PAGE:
There's no reason for me to hook those rugs. I know where they are and she's right, all I have to do is pick up my feet. Of course, I have yet to ever concede either of those points in the almost thirty-three years (this October) that we are married. Admissions to anonymous strangers on line in the vastness of the ether? Si. To the woman who allows me to share her life? Not so much. I'm a creature of habit-I've always done such and such in so and so a manner and sometimes something has changed and the result is different. Don't blame me-blame the result for not being constant. And mind your feet on the rugs.
I thought about this yesterday morning when, with my back to both windows in my office (if I set the desk up so I could see out the window, that would be my new full-time job: coast watcher), I heard a smack, something bouncing off glass (there's a tone and if you've ever heard it, you know what I mean) a noise NOT like that of anything bouncing off glass and then nothing at all. By the time I turned around, all I could see was a streak, actually more of a smudge, on the pane.
My office is five stories up-I like to joke 'up where the air is thin and the decisions reflect that' though I'm not so crazy as to utter that witticism whenever the people in charge are around (Mom raised crazy children, but not stupid ones. Okay, not ALL stupid ones). I opened the bottom part of the window (it opens out and up), and peered down. There was a black lump on the sidewalk five flights below.
I went downstairs to confirm what I suspected and didn't feel better for being right, though I was. A crow, a HUGE crow, had somehow, rammed itself head first into my office window instead of landing (perhaps) on the roof three meters over the frame and had killed itself (or perhaps stunned itself and the fall, most especially the landing, had killed it) and was now a mass of broken bones and black feathers strewn across the sidewalk, just enough to slow people down coming in or out of the main doors, but not enough to cause them to stop and reflect on, or care about, what might have happened.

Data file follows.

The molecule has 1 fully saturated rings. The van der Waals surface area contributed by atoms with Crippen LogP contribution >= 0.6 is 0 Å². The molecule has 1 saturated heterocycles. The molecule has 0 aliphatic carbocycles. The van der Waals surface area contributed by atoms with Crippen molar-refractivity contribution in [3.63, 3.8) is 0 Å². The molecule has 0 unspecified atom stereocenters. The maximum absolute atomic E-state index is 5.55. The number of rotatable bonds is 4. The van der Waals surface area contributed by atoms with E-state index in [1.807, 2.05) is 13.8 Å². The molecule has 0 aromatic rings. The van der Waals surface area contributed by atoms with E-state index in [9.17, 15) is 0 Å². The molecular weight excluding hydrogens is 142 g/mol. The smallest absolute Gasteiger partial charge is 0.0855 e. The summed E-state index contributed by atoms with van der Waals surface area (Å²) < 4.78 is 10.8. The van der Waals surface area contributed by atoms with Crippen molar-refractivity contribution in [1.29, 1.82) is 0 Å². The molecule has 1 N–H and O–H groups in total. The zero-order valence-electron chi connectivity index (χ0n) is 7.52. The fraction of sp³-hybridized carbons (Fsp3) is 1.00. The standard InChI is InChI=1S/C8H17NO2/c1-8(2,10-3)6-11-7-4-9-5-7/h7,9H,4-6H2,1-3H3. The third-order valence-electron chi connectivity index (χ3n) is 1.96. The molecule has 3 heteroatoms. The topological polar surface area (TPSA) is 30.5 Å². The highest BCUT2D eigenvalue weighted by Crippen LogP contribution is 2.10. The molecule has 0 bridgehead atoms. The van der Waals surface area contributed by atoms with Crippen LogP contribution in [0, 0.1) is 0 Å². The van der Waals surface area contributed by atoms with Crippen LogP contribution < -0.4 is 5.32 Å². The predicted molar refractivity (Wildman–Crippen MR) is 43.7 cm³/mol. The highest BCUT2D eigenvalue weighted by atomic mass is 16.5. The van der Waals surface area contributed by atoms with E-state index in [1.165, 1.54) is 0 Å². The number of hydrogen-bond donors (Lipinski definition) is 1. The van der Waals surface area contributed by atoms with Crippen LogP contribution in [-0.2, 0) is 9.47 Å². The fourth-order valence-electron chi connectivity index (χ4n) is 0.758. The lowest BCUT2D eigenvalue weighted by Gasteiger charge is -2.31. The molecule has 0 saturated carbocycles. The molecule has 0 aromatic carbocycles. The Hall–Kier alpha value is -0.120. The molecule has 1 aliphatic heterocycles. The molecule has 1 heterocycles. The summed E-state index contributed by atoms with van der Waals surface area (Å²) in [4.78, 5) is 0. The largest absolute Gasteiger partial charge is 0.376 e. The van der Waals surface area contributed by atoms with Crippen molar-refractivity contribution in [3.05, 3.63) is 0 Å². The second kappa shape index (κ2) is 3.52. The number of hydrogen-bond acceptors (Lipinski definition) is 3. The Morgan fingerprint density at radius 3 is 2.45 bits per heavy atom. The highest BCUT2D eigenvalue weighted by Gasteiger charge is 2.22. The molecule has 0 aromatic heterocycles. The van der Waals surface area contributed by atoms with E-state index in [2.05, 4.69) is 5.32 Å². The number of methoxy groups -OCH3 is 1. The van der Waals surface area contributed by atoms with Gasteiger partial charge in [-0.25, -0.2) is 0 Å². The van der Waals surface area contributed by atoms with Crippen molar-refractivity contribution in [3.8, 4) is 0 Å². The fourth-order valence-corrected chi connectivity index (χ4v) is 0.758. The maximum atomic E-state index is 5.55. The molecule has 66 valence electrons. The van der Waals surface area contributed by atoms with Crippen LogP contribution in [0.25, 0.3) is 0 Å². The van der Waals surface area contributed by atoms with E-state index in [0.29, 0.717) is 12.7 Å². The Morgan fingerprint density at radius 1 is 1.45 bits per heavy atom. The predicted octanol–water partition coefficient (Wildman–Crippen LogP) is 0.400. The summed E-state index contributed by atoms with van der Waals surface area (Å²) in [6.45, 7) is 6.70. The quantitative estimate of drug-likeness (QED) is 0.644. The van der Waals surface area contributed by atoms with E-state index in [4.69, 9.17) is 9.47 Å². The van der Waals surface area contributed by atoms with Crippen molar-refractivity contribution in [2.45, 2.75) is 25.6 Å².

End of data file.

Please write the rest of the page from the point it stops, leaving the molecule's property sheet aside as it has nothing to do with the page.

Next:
There are crows, very large wingspan crows, on the roof. They share it somewhat uneasily with the seagulls who, centuries ago, followed the fishing boats back from their journeys in the Atlantic up the Thames River and who now live far from the ocean their DNA can barely remember. You can see them walking across some of the employee parking lots, finding things in the flatbeds of the muscle trucks so many people drive to work these days. A couple of weeks ago, I saw a seagull with a potato chip bag on its head, such was its need and greed, finally freed when others of the same feather flocked together not so much to help him but to steal whatever chips might still be in the bag and by so doing, finally pulling it from his head.
The crow who had landed on top of my building (the sign should go up in front one day next week; drop me a line and I'll send you a digital picture of it) had done so I have no idea how many times or for how long. But something changed yesterday at the last moment. The humdrum of the routine numbed the creature and the rut of habit became its grave. And for just a moment, despite the heat and the humidity, I shivered, thinking of all the times I've gone to 'auto pilot' mode in everyday situations without ever being found out and how sometimes NOT flying too close to the sun can be just as fatal as never having flown at all.